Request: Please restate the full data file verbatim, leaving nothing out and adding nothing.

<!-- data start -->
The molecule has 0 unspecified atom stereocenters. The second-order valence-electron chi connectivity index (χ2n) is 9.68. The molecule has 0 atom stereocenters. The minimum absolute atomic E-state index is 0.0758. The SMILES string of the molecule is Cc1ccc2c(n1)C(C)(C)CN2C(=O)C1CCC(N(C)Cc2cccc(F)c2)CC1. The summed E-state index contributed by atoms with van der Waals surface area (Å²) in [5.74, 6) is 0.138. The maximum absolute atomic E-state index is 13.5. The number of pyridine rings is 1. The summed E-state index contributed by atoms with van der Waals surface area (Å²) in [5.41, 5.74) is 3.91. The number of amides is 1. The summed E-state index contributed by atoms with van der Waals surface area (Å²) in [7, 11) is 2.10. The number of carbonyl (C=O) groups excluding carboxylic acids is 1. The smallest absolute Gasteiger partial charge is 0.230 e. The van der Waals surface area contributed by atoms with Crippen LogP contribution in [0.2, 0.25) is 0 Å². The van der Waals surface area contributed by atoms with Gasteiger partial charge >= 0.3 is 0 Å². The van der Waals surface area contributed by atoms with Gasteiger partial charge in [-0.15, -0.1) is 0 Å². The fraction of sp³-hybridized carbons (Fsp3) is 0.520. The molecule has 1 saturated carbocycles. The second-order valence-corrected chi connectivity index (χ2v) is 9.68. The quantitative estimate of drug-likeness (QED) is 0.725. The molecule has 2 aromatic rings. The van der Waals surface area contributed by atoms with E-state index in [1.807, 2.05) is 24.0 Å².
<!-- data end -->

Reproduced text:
The molecule has 0 unspecified atom stereocenters. The second-order valence-electron chi connectivity index (χ2n) is 9.68. The molecule has 0 atom stereocenters. The minimum absolute atomic E-state index is 0.0758. The SMILES string of the molecule is Cc1ccc2c(n1)C(C)(C)CN2C(=O)C1CCC(N(C)Cc2cccc(F)c2)CC1. The summed E-state index contributed by atoms with van der Waals surface area (Å²) in [5.74, 6) is 0.138. The maximum absolute atomic E-state index is 13.5. The number of pyridine rings is 1. The summed E-state index contributed by atoms with van der Waals surface area (Å²) in [5.41, 5.74) is 3.91. The number of amides is 1. The summed E-state index contributed by atoms with van der Waals surface area (Å²) in [7, 11) is 2.10. The number of carbonyl (C=O) groups excluding carboxylic acids is 1. The smallest absolute Gasteiger partial charge is 0.230 e. The van der Waals surface area contributed by atoms with Crippen LogP contribution in [0.2, 0.25) is 0 Å². The van der Waals surface area contributed by atoms with Gasteiger partial charge >= 0.3 is 0 Å². The van der Waals surface area contributed by atoms with Gasteiger partial charge in [-0.15, -0.1) is 0 Å². The fraction of sp³-hybridized carbons (Fsp3) is 0.520. The molecule has 1 saturated carbocycles. The second-order valence-corrected chi connectivity index (χ2v) is 9.68. The quantitative estimate of drug-likeness (QED) is 0.725. The molecule has 2 aromatic rings. The van der Waals surface area contributed by atoms with E-state index in [1.807, 2.05) is 24.0 Å².